Learning lessons from the Middle East
I just returned from a visit to several key Middle East hotel markets and was struck by how much the mood varies from place to place.
Although folks in Dubai are keeping a brave face, the mood was subdued, if not glum, as expected. The economic explosion/implosion in Dubai is well known and has been well documented, but I still was not prepared for the contrast of grand hotels sitting near large groups of brand new buildings, all put up at once, in many cases standing largely empty. Build it and they will come seemed to be the prevailing mindset. Don?t get me wrong, some hotels were doing just fine, but with the current climate, not enough people are coming to Dubai?and those that are, aren?t spending what they were before.
Abu Dhabi and Muscat didn?t have the frenzy of development that Dubai had, and those markets seem more calm and stable.
By contrast, there is a remarkable amount of enthusiasm in Doha. Everywhere there are signs promoting Qatar?s bid to host the 2022 World Cup Tournament. Doha is brimming with optimism about the opportunity that the World Cup could bring. But Qatar has lessons to learn both from its Gulf neighbor and South Africa, the last host of the World Cup.
Many people confided to me that Dubai is, for the foreseeable future, in serious trouble, a victim of growth for growth?s sake during a boom period, without regard for actual demand or the ability of the existing, crippled, market to absorb the new product.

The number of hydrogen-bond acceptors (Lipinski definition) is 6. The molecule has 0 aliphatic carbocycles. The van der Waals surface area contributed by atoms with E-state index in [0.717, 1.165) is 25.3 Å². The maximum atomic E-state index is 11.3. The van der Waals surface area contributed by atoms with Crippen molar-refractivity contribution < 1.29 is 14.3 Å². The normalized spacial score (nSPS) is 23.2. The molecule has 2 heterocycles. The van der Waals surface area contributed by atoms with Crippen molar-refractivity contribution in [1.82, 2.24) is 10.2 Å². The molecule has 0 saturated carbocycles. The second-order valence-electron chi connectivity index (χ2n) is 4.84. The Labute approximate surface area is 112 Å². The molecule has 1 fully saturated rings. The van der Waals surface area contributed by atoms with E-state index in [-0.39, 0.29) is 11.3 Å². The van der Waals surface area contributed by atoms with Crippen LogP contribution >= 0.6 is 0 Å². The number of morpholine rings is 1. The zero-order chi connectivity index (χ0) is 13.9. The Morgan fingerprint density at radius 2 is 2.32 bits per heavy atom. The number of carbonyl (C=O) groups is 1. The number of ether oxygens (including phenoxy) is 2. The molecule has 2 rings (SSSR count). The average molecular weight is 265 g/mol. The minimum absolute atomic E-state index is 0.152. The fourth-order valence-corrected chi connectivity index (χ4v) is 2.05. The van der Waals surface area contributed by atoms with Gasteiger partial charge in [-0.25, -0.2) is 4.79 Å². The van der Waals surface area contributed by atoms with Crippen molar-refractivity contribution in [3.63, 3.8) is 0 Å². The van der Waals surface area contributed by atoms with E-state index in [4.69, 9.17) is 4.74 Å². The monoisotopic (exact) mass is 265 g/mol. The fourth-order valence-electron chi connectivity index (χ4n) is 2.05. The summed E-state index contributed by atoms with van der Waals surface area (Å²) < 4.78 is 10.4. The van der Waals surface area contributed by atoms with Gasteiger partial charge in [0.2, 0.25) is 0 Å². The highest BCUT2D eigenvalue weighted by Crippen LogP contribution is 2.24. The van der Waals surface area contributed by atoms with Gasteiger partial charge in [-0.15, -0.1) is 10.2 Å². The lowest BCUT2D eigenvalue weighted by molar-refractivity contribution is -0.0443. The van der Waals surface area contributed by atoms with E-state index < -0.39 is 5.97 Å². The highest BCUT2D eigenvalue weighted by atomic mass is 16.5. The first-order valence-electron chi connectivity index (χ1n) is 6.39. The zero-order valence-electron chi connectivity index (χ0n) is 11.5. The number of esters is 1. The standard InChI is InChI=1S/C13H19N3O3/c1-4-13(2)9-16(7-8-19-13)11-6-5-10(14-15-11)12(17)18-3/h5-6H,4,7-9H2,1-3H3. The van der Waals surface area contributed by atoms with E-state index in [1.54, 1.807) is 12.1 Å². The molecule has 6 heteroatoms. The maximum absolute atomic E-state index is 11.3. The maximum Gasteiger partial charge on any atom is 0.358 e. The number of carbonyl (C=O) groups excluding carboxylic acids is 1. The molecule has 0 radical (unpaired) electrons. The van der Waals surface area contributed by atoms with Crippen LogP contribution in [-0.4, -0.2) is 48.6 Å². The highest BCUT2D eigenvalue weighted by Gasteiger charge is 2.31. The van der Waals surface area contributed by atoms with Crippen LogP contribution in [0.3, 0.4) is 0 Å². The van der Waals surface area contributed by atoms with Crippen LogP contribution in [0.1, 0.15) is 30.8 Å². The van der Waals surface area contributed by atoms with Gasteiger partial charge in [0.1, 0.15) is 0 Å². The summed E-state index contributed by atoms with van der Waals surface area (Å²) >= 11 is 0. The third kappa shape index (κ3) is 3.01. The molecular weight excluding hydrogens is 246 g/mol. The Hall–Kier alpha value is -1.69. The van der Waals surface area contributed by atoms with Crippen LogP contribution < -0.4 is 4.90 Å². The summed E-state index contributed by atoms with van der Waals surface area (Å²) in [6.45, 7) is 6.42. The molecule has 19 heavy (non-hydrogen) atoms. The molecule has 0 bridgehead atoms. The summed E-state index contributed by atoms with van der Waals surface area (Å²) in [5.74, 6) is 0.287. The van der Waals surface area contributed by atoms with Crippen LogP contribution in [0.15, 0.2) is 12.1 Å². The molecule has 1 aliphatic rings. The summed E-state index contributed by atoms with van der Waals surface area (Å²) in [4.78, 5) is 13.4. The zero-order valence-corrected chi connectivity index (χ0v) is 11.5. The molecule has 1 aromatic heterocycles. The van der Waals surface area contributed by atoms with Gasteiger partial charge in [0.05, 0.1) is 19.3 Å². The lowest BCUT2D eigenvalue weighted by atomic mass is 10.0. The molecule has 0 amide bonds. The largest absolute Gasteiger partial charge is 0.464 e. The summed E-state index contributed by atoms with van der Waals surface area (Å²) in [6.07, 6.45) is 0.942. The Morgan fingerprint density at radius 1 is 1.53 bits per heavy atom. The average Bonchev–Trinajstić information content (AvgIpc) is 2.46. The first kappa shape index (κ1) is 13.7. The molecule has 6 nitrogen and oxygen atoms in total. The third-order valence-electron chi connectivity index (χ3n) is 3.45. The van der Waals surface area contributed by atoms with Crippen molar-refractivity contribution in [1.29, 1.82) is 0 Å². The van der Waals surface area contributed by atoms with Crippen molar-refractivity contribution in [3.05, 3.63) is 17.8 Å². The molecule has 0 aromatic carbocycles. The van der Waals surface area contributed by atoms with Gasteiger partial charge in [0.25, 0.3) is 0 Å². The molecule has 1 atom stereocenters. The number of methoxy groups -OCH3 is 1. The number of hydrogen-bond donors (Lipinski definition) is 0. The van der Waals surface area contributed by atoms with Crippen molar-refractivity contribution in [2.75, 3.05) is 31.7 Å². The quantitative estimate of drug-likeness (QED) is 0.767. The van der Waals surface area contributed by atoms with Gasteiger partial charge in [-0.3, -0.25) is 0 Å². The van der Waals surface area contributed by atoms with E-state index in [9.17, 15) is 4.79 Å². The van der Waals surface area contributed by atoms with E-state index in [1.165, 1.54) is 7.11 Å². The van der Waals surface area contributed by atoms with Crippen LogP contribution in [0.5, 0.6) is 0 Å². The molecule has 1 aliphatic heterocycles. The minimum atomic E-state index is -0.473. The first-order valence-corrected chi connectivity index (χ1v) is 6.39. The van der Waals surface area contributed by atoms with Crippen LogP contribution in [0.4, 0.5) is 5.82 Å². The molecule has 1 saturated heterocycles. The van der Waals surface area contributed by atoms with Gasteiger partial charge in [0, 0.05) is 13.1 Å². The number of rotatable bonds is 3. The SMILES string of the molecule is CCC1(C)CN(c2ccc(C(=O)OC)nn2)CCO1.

South Africa is experiencing its own post-rapid growth hangover. There, the throng came, as expected, filling up all the new hotels that were built at break neck pace in the run up to the World Cup. But now, with Spain having been crowned champion, everyone has gone home. That market is plagued with excess capacity, particularly in the upper segments, and the less well-conceived projects are starting to show their weaknesses. Unlike Dubai, which built without regard for whether there was actual demand in the near term for all that was being built, South Africa met the needs of the present, with less concern for whether (or with blind optimism that) demand would be sustained after the vuvuzelas fell (mercifully) silent. They both represent a cautionary tale that each hot new city seems to need to learn for itself.
However, the Qataris I spoke with were all too aware of the challenges that Dubai is now facing and, with the benefit of 20/20 hindsight, are very keen on avoiding the same fate. I?m betting that they will pursue a more deliberate course. What do you think?